BlackBerry may put itself up for sale
By Euan Rocha
TORONTO (Reuters) - Struggling smartphone maker BlackBerry Ltd is weighing options that could include an outright sale, it said on Monday, and its largest shareholder is stepping down from its board to avoid any possible conflict of interest.
BlackBerry, which pioneered mobile email with its first smartphones and email pagers, said on Monday it had set up a committee to review its options, sparking a debate over whether Canada's one-time crown jewel is more valuable as a whole or snapped up piece by piece by competitors or private investors.
The company said Prem Watsa, whose Fairfax Financial Holdings Ltd is BlackBerry's biggest shareholder, was leaving the board as BlackBerry determines its next steps.
Canada's Globe and Mail newspaper said Fairfax was talking to industry and private equity players about possibility taking BlackBerry private. Fairfax did not respond to requests for comment.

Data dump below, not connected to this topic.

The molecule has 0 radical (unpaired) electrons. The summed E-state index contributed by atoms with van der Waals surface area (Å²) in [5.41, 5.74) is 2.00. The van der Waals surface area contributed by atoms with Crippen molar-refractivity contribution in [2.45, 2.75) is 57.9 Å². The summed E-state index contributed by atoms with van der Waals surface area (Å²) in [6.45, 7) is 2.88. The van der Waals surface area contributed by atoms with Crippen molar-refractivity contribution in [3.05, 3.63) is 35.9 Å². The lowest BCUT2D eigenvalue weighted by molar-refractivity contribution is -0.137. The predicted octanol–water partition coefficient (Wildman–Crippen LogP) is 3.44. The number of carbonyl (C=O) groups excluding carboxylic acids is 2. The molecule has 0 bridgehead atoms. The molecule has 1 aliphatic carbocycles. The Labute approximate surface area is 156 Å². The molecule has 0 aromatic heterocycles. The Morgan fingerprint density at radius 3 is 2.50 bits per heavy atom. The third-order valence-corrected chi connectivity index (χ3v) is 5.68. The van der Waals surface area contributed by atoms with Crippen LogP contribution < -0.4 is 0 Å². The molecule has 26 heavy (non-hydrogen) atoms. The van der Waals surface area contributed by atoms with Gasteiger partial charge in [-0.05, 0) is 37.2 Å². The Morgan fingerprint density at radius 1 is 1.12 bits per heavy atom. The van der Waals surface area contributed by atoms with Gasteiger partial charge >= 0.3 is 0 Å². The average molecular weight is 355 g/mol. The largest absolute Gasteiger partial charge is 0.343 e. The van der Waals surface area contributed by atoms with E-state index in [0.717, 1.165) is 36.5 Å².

Other potential buyers of BlackBerry assets, if not the company itself, could include deep-pocketed Canadian pension funds, as well as some of its rivals.
BlackBerry, once a stock market darling, has bled market share to Apple Inc and phones using Google Inc's Android operating system, and its new BlackBerry 10 smartphones have failed to gain traction with consumers.
BlackBerry shares rose more than 10 percent to $10.78 in New York and C$11.13 in Toronto in afternoon trading. But the shares remain well below their levels in June, before the company reported dismal results that included poor sales of the BlackBerry 10 that it viewed as key to a turnaround.
The share price peaked at about C$150 in June 2008, when BlackBerry, then known as Research In Motion, had a market capitalization of more than $80 billion. Continued...